Movie Review: “Subspecies”

I can’t say Subspecies made a large impression on me as a kid discovering Full Moon Features for the first time.

In retrospect, I’d argue that the best of Full Moon Features’ catalog usually comes from original, standalone features, rather than their various different franchises. Re-Animator (which I know did have sequels, but they weren’t from Full Moon or Empire) is one of them. DollsHead of the Family, or The Creeps are ones I would also single out.

All the same, Full Moon wouldn’t be Full Moon without series’ like Puppet Master, Demonic Toys, Killjoy, Trancers, Evil Bong, Subspecies and Gingerdead Man (for better and for worse).

For me, Subspecies and Trancers always felt like they were the black sheep of the Full Moon franchises.

They aren’t that different, if taken as standalone movies, but it’s the fact they become enduring franchises that did it. In the early days, Full Moon Features went into some weird places. It is actually one of the most endearing qualities of their filmography. Trancers by itself, or Subspecies by itself, would feel at home with the rest of the catalog. The fact that both received half a dozen entries (if pairing the four Subspecies films with their spin-offs Vampire Journal and both Decadent Evils), however, is enough to raise a few eyebrows though.

I can wrap my head around a dozen Evil Bong movies, simply because I know Charles Band uses it as a vehicle to peddle stoner-themed merchandise, and that same train of thought applies to other brands he keeps on with.

But what’s the appeal of Subspecies?

I revisited Subspecies with an open mind.

The film was directed by Ted Nicolaou, a director whose handiwork can be seen throughout Full Moon Features’ filmography – beyond the rest of the Subspecies main series, Ted still directs movies for Full Moon today, with a background that dates all the way back to Charles Band’s former company Empire.

There are a lot of little things to love about the film – it was shot on location in Romania and utilized stop motion and rod puppet techniques as a way to achieve the unique look and feel desired for the titular creatures.

The idea of a Gothic, old fashioned vampire film plays to the wheelhouse of Full Moon as well. The aesthetic of films like The Pit and the Pendulum and Castle Freak feels like it can seamlessly be applied to such a concept.

Ironically, Charles Band actually owns a castle in Italy that was used for them but not Subspecies.

In Subspecies, a vampire named Radu Vladislas murders his father in order to claim possession of the Bloodstone, a stone that claims to drip the blood of the saints. On the human side, three college women come to Romania to gather research on a study they’re conducting on the city of Prejmer and the superstition surrounding it. As the women find themselves in Radu’s cross-hairs, his brother Stefan seeks to stop him.

Straightaway, I will say that Subspecies may be a little bit of an acquired taste as a film.

The film is ripe, and I do mean ripe, with cliches. They are absolutely spilling out of this film. The cinematography is chilly and glib, filled with all the classic parlor tricks, and the score is ghastly and melancholic, amounting to what I can only describe as “very Dracula-y”. If you are buying what they’re selling, which is neither unique nor wholly original, it’s a charming throwback. I personally particularly liked the score of the film and would consider it among the best parts of the film, even if I recognize it as cliched and derivative.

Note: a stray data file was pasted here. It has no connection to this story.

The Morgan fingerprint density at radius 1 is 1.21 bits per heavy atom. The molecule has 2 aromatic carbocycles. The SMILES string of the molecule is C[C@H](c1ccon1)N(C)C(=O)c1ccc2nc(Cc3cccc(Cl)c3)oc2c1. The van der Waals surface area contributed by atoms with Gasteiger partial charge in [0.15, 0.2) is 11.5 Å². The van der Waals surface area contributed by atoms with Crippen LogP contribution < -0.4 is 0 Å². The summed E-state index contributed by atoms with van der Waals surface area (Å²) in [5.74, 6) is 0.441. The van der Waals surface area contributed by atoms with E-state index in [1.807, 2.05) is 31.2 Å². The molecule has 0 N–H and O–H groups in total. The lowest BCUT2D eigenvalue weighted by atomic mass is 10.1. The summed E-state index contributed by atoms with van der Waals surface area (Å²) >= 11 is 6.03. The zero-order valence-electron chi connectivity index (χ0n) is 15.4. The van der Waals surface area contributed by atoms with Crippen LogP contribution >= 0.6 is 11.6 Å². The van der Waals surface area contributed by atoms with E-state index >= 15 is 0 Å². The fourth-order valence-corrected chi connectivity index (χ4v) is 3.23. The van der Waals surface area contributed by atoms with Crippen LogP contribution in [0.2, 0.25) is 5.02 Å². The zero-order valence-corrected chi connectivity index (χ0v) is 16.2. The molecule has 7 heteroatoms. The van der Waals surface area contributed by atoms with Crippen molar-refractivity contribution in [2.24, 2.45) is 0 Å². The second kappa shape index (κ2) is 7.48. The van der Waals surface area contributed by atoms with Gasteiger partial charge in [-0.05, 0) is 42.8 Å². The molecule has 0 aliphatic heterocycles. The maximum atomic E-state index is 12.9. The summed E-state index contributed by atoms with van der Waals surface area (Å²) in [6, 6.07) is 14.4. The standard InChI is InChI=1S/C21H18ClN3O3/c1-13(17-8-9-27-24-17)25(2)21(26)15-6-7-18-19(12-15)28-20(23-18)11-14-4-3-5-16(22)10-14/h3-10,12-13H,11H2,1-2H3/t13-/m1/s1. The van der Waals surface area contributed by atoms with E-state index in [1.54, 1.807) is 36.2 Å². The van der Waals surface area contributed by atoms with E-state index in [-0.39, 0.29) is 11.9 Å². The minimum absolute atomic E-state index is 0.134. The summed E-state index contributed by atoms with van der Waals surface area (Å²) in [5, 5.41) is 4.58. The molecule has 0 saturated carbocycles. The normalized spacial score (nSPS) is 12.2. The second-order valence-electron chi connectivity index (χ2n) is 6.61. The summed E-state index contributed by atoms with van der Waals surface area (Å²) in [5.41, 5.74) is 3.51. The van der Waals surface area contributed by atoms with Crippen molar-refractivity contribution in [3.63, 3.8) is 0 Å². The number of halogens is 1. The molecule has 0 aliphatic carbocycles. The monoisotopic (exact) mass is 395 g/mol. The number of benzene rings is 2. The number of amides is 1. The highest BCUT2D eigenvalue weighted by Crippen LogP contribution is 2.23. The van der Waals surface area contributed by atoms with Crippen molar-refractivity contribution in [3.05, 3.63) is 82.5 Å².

The special effects leave a little to be desired. I am always happy when I am able to write that a film uses puppetry and stop-motion effects, but it isn’t always as good in theory as it is in practice. The creatures, which are more or less minions for Radu to lead, unfortunately, add little to nothing to the film, and, in fact, I’d argue their execution even sullies the film because of how off they look in certain scenes in the film (the opening scene when they’re introduced being a prime example).

The acting isn’t the best. The delivery is stilted at the best of times and the dialogue, too, can feel self-important or melodramatic. In its own way, this does fit the tone of the film – reminding me a little of an old Hammer horror.

It isn’t without its Full Moon sensibilities, also. The brother Stefan strikes a romance with one of the lead women in the film, but it is unearned and under cooked. After one conversation, acquaintances of Stefan are claiming how he has ‘fallen in love with a mortal’ and all this, and it comes off like we’re missing crucial bits of why they feel that way. Full Moon likes doing this a lot, but usually it isn’t as noticeable because the film is campier. Something else Full Moon likes is full-frontal nudity. This film has it, and it does so in a way that feels so arbitrary that it actually lends a bit of unintentional humor to the film.

By the end, I would summarize my thoughts on the first Subspecies film by saying I appreciate it, but I don’t particularly care for it. The music is thematic and atmospheric, as is the actual cinematography (there are some actual good shots in the film), but somewhere between the acting and the story itself, it makes for a humdrum, even tedious experience. It is over in an hour and a half, but it does not fly by. Still, it is competently made and I appreciate Full Moon Features trying to make something, maybe, a little more grandiose.

Rating: – 2.2 out of 5.0